On the grounds of Rahamim, there is a fig tree that has made its home in the soil right next to the wall of the heritage building. There is concern that this tree is going to cause damage to the foundations of the building. This is a fair fear. Fig trees have quite a reputation of roots causing damage to buildings. In a staff meeting it was suggested to apply some Roundup on the tree to kill it – and then there will be no further problems. This has raised many ethical discussions. With Earth being our main focus and ministry, how can we be good custodians of Earth as well as getting along with the human community and all of the expectations that comes with humans? And what is wrong with using Roundup anyway?

Roundup is a broad-spectrum herbicide. Its purpose is to kill any and all plants that it makes contact with – what we generally call “weeds”. A weed is understood to be any plant growing in the wrong place.

What are weeds?

Weeds are a human construct. All weeds have a function in Earth trying to heal and cover the soil. There are all sorts of plants that we deem to be weeds. Dandelions, cathead, onion weed, blackberry, willow, asparagus fern, thistles – to name but a few. The list is incredibly comprehensive. We all have them in our little patches of Earth.

What are the weeds doing?

All ecosystems are working towards a climax species – which in most cases is a tree and the supporting shrubs, bushes and grasses that support the community of life. Where does the journey start? Bare soil is the beginning of the journey. Every time we disturb or till the soil, we are recreating this origin of the journey. Nature is incredibly fragile in this state. Earlier on this year we saw the result of bare soil in the centre of Australia. The wind picked it up and dumped it across the Eastern states and into the ocean. The only way for nature to protect this soil is to cover it.

The first species that would grow in bare soil is moss or lichen. Small leaves that cool and moisten the soil and make the right conditions for the next species. This would usually be a broad leaf weed that has a light seed that is dispersed by the wind. Enter the dandelion, or a similar habitat of weed with a tap root that opens the soil up for aeration and water infiltration, leaves that spread out over and cover the earth, creating moisture, moderated temperature and the right conditions for the next species. Grasses follow, then bracken, woody weeds and then small shrubs, fast growing soft wood trees, and then the hardwood species – we have reached the climax.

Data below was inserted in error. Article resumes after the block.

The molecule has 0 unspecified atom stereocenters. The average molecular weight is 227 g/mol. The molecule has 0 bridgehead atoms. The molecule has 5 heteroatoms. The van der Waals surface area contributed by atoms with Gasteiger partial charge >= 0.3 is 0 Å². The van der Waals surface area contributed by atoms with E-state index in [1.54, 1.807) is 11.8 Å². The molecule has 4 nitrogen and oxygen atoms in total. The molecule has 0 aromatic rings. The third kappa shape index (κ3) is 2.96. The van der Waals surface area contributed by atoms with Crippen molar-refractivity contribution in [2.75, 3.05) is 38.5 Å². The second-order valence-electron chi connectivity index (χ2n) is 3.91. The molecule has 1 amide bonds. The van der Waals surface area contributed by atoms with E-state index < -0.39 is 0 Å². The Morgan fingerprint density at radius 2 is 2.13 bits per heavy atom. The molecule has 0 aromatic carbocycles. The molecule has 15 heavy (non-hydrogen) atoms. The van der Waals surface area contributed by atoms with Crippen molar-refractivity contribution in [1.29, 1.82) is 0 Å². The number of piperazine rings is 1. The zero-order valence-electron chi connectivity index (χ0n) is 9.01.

At each stage of plant succession the soil has also developed to support the community of plants – involving a complex web of life in the soil that includes micro and macro life forms, fungi and bacteria that live in harmony with the plants that now exist.

What do we do about weeds?

Each time Roundup or glyphosate is used it takes the soil back to the beginning of its journey. The same weeds will return year after year. Rather than using glyphosate, the best way to deal with weeds is to change the conditions for the weed either by taking the succession forwards or backwards. The conditions for blackberry will change if there are more trees growing up and over the plant and therefore less sun accessing the plant. The shade will reduce the amount of photosynthesising the plant can do, and thus reducing the amount of sugars in the roots. A plant will only grow if it is able to photosynthesise.

To deal with our rogue fig tree, we will be cutting back as many leaves as possible until the sugars in the roots are all used up and the tree’s energy is exhausted. It will also be necessary to plant other shrubs nearby to crowd out the tree and to stop the light getting to any leaves that are left behind.